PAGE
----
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Maybe USC isn’t such an easy job after all

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We tend to think of USC as one of the easier jobs in college football, but maybe that isn’t really the true.

NCAA Football: Utah State at Southern California Kirby Lee-USA TODAY Sports

Nothing has been confirmed yet, but it sounds like USC may be burning and even if all of the details aren’t completely true, I am a longtime believer in the theory of where there is smoke there is fire, and there is no denying the USC program is at least starting to smoke right now. The Trojans are 1-2, the schedule is tough the rest of the way (case in point, they play at 3-0 Utah Friday) and the team looks fragile right now so the odds against Clay Helton surviving the entire season are at least getting slimmer than they used to be.

If Helton doesn’t make it through 2016 it will mean the Trojans will bring in a new coach and have four coaches in just four years. What will also likely happen is whoever is hired by USC will be described as having a job that is pretty easy that you just have to not screw it up.

However, I no longer think that is true. I believe USC has made three really bad hires in a row, but overall, I cannot look at the track record of USC coaches in the past 30 plus years not named Pete Carroll and their lack of consistent, elite success and help but think that winning big at USC might be harder than we think.

I’m not saying USC isn’t an easier job than a lot out there, I’m just saying it is far from the cakewalk we sometimes think it is. It is not as simple as sign the best players in southern California every year and roll. Lane Kiffin, Steve Sarkisian, Clay Helton, Paul Hackett, The Return of John Robinson, Larry Smith (to an extent) and Ted Tollner have coached rosters loaded with homegrown NFL talent and only done one thing pretty consistently - underachieve.

The obvious reason which is always cited about why USC is sneaky tough job is actually the same exact thing which makes it a good job - the program is an easy sell to elite talent and the egos, attention, and synergy of a team loaded with those kinds of players is very difficult. The distractions of playing/living in a market/city like LA is frequently mentioned and I have to agree with both arguments, but the list does not end there.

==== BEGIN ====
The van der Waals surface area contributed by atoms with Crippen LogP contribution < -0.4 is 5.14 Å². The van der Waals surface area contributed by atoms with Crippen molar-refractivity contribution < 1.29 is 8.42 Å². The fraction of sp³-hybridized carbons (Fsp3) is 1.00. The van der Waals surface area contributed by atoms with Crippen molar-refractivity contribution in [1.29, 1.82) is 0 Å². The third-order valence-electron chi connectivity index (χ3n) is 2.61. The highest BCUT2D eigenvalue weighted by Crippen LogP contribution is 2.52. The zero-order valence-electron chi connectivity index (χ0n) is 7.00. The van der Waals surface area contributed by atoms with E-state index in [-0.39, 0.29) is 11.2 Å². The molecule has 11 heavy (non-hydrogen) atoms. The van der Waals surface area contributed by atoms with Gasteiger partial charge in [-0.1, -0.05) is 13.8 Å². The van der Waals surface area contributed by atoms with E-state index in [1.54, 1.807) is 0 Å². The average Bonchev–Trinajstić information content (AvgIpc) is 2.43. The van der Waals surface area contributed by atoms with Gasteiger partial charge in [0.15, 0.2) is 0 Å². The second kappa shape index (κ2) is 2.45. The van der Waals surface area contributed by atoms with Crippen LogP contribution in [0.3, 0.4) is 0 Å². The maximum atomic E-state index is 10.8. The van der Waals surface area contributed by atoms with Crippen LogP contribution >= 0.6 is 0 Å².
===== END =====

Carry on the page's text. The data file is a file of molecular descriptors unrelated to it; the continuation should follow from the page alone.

The fact that the USC athletic department has been run much in the same way it seemed the Raiders were in the twilight years of Al Davis has been just as damaging. The Trojans seem to focus on legacy, random vanities, history, and prestige over the bottom line in a time when analytics and modern business acumen is taking over sports (cough...Oregon...cough).

Lastly, the expectations could not be much higher. USC is a program that hasn’t been to a Rose Bowl in three coaches and yet still expects to win them every year. The kind of patient building process which allowed Oregon and Stanford to rise to dominance or for a program like Washington to potentially rise out of the ashes might not be possible at USC because of a short leash provided by all of the reasons above.

For example, let’s say things came together in the way they could/should have a couple of years ago and USC hired Chris Petersen instead of Steve Sarkisian. Would USC have been able to stomach the pains Washington experienced in the past two seasons installing Petersen’s philosophies and systems without panicking and blowing the whole thing up before it really got started? I don’t know, but I certainly have my doubts.

Now, the tough thing for USC is I don’t see any of these things going away anytime soon. Sometimes the problem with being an institution is that you are an institution and USC football is one that is long overdue for a hard look in the mirror.

So, with all of that considered...can we still keep calling USC an “easy job?”